b.  reasonable mark-up’s aim for break-even
i.  you make pennies on the dollar for herbal medicine
ii.  the charge for your time is the money-maker
iii.  Herbs take longer, so for the same amount of time you’re loosing potential income. 

5.  If you still want to do herbs, building a very strong acupuncture practice, CA or PP, is a prerequisite. 
a.  It is so unprofitable
i.  the goal with herbs are to break even
ii.  it is a service to your patients, but providing this service requires you are taken care of
iii.  this requires a Practice or JOB that can PAY the BILLS
b.  Naturopaths do use supplements to boost cash flow
i.  this model is profitable for a number of reasons I personally find offensive, and professionally are incongruent with the practice of Chinese Herbal Medicine
A.  often multiple supplements are given, thus the accumulated profit margins increase VS find the Formula for the patient, maybe with some modifications

B.  Often they are given continuously, ie no real plan to stop them, again consistent flow of inventory = more consistent cash flow VS very few Formulas are meant to be taken for weeks on end, let alone months
C.  Standard mark-up’s are 100%, that means, often patients are charged TWICE what the practitioner pays for the product, VS at WCA we do it with ~60% mark-up, and we have just started to turn a profit on inventory 
c.  Real-life examples of herb practitioners:
i.  Hiener Freuhoff–has a teaching/admin gig, and charges extremely high rates for his time
ii.  Guiho Liu–does acupuncture on most of his patients even if they’re there for herbs
iii.  Both have OTHER sources of income

Making it Work as a PP

1.  Make sure you have enough in savings to pay your total cost of living for at the VERY LEAST 6 months, more like a year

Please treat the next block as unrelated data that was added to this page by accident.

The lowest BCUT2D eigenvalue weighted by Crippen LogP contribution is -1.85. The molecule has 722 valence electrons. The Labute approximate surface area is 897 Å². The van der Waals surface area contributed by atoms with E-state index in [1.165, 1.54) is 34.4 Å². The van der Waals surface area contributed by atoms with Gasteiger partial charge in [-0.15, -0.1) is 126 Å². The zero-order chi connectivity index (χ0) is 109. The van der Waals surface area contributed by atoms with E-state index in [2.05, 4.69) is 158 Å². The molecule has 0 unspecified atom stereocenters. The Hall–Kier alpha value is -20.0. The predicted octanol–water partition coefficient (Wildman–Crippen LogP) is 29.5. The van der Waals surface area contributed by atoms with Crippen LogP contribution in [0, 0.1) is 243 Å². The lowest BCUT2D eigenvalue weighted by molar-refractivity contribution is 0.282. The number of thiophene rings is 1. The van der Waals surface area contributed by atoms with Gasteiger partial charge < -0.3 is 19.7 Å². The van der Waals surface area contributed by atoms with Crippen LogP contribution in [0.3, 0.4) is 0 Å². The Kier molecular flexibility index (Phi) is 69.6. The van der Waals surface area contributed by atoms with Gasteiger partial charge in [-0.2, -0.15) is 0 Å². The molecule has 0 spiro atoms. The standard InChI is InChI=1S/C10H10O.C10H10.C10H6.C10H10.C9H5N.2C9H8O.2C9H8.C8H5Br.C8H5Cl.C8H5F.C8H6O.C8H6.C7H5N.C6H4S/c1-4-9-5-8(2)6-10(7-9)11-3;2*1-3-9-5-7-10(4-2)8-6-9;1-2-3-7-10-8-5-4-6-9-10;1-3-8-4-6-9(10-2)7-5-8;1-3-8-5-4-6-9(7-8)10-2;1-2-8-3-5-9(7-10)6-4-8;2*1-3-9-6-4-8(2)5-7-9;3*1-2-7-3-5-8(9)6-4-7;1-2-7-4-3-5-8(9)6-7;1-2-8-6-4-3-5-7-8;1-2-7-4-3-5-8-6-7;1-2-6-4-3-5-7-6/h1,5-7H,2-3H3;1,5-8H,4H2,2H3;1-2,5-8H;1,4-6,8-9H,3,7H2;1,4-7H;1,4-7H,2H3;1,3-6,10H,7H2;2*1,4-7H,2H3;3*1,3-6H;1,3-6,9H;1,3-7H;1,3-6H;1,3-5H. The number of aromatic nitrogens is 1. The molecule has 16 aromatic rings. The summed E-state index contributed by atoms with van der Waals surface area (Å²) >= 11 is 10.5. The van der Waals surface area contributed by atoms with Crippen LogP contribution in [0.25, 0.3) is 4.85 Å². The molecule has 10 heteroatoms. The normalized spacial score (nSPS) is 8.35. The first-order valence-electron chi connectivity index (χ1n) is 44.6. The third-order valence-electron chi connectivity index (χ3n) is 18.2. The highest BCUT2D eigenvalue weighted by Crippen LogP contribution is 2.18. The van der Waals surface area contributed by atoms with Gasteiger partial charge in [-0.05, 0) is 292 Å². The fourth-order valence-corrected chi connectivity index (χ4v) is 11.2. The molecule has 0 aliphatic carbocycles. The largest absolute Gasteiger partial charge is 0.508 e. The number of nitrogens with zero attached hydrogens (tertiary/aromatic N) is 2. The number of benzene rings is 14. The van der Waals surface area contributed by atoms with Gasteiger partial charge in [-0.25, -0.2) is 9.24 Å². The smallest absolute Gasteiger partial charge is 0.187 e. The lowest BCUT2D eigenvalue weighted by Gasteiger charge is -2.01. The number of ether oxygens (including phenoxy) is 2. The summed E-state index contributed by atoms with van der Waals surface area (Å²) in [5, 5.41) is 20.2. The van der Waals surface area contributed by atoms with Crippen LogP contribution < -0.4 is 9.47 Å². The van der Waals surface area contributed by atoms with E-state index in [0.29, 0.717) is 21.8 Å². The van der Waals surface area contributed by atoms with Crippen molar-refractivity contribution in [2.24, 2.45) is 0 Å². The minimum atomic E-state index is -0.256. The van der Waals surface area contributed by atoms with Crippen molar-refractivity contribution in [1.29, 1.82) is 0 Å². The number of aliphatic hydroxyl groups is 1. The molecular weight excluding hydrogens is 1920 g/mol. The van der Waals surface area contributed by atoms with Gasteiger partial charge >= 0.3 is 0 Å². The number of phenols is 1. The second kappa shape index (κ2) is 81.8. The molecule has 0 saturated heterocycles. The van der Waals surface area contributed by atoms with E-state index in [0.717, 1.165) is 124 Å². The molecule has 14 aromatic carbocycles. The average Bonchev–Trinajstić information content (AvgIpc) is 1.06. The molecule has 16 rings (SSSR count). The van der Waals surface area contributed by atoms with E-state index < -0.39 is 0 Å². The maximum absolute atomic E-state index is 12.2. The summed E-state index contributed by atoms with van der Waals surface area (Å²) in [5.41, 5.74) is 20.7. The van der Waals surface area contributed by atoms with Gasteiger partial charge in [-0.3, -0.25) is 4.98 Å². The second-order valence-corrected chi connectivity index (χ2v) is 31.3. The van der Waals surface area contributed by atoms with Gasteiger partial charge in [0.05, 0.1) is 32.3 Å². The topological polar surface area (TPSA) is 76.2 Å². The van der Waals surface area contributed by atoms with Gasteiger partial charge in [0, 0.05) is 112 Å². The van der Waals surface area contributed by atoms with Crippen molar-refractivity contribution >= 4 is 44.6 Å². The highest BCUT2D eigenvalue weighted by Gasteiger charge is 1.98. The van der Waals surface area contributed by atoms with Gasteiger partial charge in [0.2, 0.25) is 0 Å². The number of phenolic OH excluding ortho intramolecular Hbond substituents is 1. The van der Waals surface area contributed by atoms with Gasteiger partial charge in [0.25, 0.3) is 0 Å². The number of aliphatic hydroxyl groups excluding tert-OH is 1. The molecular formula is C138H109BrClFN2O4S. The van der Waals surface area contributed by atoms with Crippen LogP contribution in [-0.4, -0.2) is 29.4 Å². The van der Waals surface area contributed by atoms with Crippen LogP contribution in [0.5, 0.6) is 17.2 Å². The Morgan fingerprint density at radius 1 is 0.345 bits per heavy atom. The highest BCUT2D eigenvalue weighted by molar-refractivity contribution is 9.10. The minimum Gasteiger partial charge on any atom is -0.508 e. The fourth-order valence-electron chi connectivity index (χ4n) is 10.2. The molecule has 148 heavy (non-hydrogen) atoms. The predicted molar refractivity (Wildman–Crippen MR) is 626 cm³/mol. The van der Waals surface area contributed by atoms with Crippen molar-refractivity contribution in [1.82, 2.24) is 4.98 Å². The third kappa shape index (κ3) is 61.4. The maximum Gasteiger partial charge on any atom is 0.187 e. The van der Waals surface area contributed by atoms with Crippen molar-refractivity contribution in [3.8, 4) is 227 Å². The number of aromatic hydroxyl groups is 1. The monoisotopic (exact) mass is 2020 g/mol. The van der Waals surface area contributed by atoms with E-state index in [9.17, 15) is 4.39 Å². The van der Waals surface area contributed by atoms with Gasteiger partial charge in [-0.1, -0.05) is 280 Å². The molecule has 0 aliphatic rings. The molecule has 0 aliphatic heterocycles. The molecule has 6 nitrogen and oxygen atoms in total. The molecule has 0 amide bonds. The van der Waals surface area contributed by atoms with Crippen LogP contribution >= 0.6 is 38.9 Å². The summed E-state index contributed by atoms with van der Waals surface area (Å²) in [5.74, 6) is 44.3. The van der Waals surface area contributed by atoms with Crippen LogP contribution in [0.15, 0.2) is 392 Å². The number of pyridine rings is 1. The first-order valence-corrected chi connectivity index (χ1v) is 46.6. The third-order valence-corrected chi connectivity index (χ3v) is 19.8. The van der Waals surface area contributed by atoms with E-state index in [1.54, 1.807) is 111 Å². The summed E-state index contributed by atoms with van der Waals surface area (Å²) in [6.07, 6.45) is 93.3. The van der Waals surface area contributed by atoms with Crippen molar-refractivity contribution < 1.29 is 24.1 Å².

a.  all small businesses grow very slowly, 3 yr window
b.  many small businesses rely on loans to make it through the 3 yr window
i.  for a loan you need a business plan
A.  Market research, financial analysis, bank willing to listen
B.  A back-ground in business will help, but it will still take ~6 mo’s to get it done
c.  2 out of 3 small businesses fail

2.  Find an untapped upper class market, move there
a.  any left?
b.  do you want to be there?

3.  Take-on the insurance beast
a.  in the Portland area, even insurance gig’s are super competative
b.  the future of insurance coverage is shaky at best
i.  most people don’t have acupuncture covered
ii.  many plans will happily cut acupuncture from their benifits if they hit a rough patch
iii.  the possibility of a national health system will perforce exclude acupuncture
c.  This costs you money
i.  doing it yourself is such a waste of time=money, you might as well pack up and go home
ii.  paying some one to do it will increase your over head
iii.  getting a billing person will decrease your profit margin, usually ~5%

4.  bottom line, it can be done, but you’ll have to have the stuff to make a small business work, all the acupuncture skills in the world will make no difference in the face of that. 

5.  Find someone to hire you. 
a.  you might as well try to start a cash only private practice on NW 23rd (arguably the most “posh” of Portland’s commercial streets). 

Author: MattGulbransen

Born and bred in northern Indiana. Serious scholar. Dedicated acupuncturist. Employed at <a target="_blank" href="https://www.workingclassacupuncture.org/">Working Class Acupuncture</a>--the Mother Ship. Last of the red hot table top cloggers! Very interested in classically based acupuncture and herbology. Loner, out for justice! Currently working on ways to integrate herbal medicine into the CAN model. . . don't ask, still working on it!